Mental stress can trigger myocardial ischemia, but the prevalence of mental stress-induced ischemia in congestive heart failure (CHF) patients is unknown. We characterized mental stress-induced and adenosine-induced changes in myocardial perfusion and neurohormonal activation in CHF patients with reduced left-ventricular function using SPECT to precisely quantify segment-level myocardial perfusion. Methods: Thirty-four coronary artery disease patients (mean age ± SD, 62 ± 10 y) with CHF longer than 3 mo and ejection fraction less than 40% underwent both adenosine and mental stress myocardial perfusion SPECT on consecutive days. Mental stress consisted of anger recall (anger-provoking speech) followed by subtraction of serial sevens. The presence and extent of myocardial ischemia was quantified using the conventional 17-segment model. Results: Sixty-eight percent of patients had 1 ischemic segment or more during mental stress and 81% during adenosine. On segmentby-segment analysis, perfusion with mental stress and adenosine were highly correlated. No significant differences were found between any 2 time points for B-type natriuretic peptide, tumor necrosis factor-α, IL-1b, troponin, vascular endothelin growth factor, IL-17a, matrix metallopeptidase-9, or C-reactive protein. However, endothelin-1 and IL-6 increased, and IL-10 decreased, between the stressor and 30 min after stress. Left-ventricular end diastolic dimension was 179 ± 65 mL at rest and increased to 217 ± 71 after mental stress and 229 ± 86 after adenosine (P, 0.01 for both). Resting end systolic volume was 129 ± 60 mL at rest and increased to 158 ± 66 after mental stress (P, 0.05) and 171 ± 87 after adenosine (P < 0.07), with no significant differences between adenosine and mental stress. Ejection fraction was 30 ± 12 at baseline, 29 ± 11 with mental stress, and 28 ± 10 with adenosine (P = not significant). Conclusion: There was high concordance between ischemic perfusion defects induced by adenosine and mental stress, suggesting that mental stress is equivalent to pharmacologic stress in eliciting clinically significant myocardial perfusion defects in CHF patients. Cardiac dilatation suggests clinically important changes with both conditions. Psychosocial stressors during daily life may contribute to the ischemic burden of CHF patients with coronary artery disease.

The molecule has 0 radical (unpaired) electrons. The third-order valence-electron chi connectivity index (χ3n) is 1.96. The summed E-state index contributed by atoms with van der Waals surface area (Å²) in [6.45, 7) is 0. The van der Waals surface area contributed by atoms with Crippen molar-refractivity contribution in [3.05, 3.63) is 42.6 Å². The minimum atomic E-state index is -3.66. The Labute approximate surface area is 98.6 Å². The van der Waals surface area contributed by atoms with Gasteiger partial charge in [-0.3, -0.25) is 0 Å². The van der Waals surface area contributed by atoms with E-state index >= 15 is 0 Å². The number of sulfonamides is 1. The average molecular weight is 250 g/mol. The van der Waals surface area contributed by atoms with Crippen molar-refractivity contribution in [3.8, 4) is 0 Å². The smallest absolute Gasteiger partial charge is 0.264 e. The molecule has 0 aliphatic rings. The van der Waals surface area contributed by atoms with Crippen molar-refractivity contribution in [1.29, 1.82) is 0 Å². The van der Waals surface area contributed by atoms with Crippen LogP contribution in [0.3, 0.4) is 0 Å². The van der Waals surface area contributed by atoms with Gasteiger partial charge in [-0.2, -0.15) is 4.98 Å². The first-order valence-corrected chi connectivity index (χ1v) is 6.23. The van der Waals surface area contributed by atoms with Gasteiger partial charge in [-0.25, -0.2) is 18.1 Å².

- Heart failure
- Mental stress
- Myocardial perfusion
- Single-photon emission computed tomography
ASJC Scopus subject areas
- Radiology Nuclear Medicine and imaging